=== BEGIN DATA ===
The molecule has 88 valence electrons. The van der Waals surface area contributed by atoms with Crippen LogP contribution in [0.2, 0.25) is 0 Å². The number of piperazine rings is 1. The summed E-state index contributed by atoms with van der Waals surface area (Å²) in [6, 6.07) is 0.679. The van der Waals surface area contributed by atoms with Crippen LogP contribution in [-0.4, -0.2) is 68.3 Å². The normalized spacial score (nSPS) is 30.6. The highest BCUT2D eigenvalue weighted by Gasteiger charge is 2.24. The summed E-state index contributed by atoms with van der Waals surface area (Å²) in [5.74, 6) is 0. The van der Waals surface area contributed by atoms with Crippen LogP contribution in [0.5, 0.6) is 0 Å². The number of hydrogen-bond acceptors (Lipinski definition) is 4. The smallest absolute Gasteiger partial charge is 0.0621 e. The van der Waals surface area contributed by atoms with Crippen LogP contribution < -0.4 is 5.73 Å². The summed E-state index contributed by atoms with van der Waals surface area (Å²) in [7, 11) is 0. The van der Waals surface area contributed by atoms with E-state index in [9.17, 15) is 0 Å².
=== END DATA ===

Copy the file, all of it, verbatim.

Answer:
The molecule has 88 valence electrons. The van der Waals surface area contributed by atoms with Crippen LogP contribution in [0.2, 0.25) is 0 Å². The number of piperazine rings is 1. The summed E-state index contributed by atoms with van der Waals surface area (Å²) in [6, 6.07) is 0.679. The van der Waals surface area contributed by atoms with Crippen LogP contribution in [-0.4, -0.2) is 68.3 Å². The normalized spacial score (nSPS) is 30.6. The highest BCUT2D eigenvalue weighted by Gasteiger charge is 2.24. The summed E-state index contributed by atoms with van der Waals surface area (Å²) in [5.74, 6) is 0. The van der Waals surface area contributed by atoms with Crippen LogP contribution in [0.5, 0.6) is 0 Å². The number of hydrogen-bond acceptors (Lipinski definition) is 4. The smallest absolute Gasteiger partial charge is 0.0621 e. The van der Waals surface area contributed by atoms with Crippen LogP contribution < -0.4 is 5.73 Å². The summed E-state index contributed by atoms with van der Waals surface area (Å²) in [7, 11) is 0. The van der Waals surface area contributed by atoms with E-state index in [9.17, 15) is 0 Å².